I know nothing about the film "The Claim" and almost nothing about the composer of the score, Michael Nyman. As another reviewer points out, there does seem to be a little Morricone influence in some of the cues, perhaps most due to the occasional soprano in the background on one or two selections. I hear more similarities to Phillip Glass' scores, most notably "The Hours," another great score, likely due to the musical soundscapes achieved by the layering and buildup of strings on top of strings, which occurs frequently through several tracks.
But any nods to Morricone or Glass, whether conscious or not, does a disservice to this haunting and romantic score which should stand on its own merit. After hearing the score, I was surprised to learn that the film was a Western. Virtually nothing in the score, except perhaps one selection, brings to mind any Western themes or motifs. To me, it is Western themed inasmuch as is "Duck, You Sucker" by Morricone. You would really only know it to be a Western if you were familiar with the film or had heard about it.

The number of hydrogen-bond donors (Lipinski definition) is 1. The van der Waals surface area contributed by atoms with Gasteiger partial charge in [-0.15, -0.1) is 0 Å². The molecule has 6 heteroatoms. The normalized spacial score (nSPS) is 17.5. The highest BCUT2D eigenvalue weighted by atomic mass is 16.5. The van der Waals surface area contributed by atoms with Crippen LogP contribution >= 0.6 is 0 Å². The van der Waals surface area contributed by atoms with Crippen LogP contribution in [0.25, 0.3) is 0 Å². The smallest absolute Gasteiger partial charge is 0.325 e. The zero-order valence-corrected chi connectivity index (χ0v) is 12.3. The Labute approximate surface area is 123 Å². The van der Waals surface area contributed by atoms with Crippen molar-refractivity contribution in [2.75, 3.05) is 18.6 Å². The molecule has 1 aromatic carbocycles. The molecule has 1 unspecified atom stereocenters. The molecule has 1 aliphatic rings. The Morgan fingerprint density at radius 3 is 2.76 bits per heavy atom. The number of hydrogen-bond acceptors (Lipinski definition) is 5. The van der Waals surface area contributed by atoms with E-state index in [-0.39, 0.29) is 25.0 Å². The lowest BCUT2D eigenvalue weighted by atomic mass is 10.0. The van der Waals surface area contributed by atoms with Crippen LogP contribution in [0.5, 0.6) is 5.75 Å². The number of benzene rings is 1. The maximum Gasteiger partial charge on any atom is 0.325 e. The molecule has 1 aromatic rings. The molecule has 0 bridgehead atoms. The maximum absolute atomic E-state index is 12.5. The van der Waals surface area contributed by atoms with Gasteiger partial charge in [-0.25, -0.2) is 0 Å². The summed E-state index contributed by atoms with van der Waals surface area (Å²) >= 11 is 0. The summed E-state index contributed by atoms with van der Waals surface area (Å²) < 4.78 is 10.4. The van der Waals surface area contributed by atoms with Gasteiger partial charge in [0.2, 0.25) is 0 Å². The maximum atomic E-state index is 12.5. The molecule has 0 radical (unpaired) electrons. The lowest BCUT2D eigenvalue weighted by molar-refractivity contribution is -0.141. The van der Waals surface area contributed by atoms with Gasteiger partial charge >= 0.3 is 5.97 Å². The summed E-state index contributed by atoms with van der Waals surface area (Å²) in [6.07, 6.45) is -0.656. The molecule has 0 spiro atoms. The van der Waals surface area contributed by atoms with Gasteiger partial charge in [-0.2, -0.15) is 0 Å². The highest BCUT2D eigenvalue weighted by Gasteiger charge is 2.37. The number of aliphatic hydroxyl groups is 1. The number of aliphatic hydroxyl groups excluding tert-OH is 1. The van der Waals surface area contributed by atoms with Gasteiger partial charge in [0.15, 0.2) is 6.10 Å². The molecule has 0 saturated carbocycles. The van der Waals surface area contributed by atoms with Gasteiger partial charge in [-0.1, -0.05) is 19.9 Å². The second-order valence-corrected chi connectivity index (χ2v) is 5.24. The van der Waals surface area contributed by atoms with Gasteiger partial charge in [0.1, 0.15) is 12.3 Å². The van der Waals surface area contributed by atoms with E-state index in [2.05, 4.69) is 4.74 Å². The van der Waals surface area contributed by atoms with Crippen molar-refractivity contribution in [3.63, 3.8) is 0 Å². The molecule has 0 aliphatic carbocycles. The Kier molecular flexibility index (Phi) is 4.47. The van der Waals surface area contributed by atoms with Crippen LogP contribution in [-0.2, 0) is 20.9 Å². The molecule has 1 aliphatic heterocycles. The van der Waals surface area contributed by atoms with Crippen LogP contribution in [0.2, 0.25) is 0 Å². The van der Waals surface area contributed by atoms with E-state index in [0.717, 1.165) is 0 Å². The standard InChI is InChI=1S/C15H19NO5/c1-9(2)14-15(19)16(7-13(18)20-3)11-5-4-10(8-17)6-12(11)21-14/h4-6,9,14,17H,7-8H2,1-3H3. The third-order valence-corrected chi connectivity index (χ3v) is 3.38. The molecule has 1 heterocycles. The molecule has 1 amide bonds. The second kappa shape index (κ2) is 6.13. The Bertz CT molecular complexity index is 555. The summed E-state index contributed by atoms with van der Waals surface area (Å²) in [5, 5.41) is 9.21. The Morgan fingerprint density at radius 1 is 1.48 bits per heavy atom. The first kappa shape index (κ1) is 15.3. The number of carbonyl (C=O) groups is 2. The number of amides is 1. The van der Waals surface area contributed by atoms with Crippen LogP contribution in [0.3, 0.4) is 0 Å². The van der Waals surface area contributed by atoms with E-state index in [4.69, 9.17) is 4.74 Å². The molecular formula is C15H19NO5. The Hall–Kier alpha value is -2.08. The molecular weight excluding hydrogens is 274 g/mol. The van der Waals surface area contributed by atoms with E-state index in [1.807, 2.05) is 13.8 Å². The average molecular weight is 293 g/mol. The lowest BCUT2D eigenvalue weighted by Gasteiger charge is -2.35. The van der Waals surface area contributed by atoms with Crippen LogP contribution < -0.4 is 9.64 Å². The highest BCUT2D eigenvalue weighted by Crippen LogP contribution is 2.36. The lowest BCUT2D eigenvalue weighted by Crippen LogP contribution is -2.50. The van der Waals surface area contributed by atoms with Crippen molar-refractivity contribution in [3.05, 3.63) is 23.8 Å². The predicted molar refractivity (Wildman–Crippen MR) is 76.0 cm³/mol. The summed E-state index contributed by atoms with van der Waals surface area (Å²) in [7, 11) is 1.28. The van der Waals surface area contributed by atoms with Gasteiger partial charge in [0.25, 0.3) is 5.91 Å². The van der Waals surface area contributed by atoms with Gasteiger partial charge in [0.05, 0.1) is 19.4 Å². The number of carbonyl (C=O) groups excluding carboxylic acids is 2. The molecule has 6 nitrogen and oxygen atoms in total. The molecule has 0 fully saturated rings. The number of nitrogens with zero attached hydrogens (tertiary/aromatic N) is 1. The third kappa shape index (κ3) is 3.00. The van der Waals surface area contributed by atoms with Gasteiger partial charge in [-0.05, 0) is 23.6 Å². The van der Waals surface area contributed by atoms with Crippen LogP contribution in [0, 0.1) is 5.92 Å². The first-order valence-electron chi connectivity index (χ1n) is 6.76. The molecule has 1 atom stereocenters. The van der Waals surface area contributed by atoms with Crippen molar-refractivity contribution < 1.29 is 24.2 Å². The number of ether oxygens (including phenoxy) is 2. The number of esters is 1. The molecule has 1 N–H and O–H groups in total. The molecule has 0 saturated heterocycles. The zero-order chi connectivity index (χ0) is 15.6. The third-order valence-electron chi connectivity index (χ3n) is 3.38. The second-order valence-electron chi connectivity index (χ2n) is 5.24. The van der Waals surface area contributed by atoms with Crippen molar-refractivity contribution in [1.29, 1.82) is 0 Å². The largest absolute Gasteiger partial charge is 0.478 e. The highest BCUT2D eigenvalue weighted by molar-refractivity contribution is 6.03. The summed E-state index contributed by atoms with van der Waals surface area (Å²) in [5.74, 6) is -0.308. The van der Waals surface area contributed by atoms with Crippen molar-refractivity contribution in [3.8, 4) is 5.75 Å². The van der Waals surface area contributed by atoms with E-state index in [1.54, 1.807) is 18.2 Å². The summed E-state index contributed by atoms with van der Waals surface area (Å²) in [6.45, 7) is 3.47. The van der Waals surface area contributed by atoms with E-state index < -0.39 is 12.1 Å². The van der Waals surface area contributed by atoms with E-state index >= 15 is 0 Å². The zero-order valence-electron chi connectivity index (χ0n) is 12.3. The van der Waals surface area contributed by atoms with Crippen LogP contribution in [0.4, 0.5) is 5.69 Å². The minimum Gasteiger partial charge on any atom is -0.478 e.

Nyman uses a heavily string laden orchestra, 16 or so violins, plus viola, cello and double bass, and just a few horns. The effect is heavily textured and the timbres become epic sounding, but, oddly, in a minimalist and haunting way, as opposed to becoming sentimental or "romantic" in the usual sense. The main theme, which is extremely beautiful and haunting and sounds slightly familiar almost as if it were a half-forgotten memory, is repeated in variations throughout roughly the first half of the album while the latter half tends to be a bit more sombre and in a more serious vein.
The beauty of this score has encouraged me to seek out other of Nyman's music, including his chamber music. Fans of Morricone's more esoteric work such as "Duck, You Sucker" or "Barbablu" or of Glass' forays into film scores such as "The Hours" should enjoy this evocative, yet very distinct, work by Nyman. I hope you give it a listen and enjoy it as much as I have.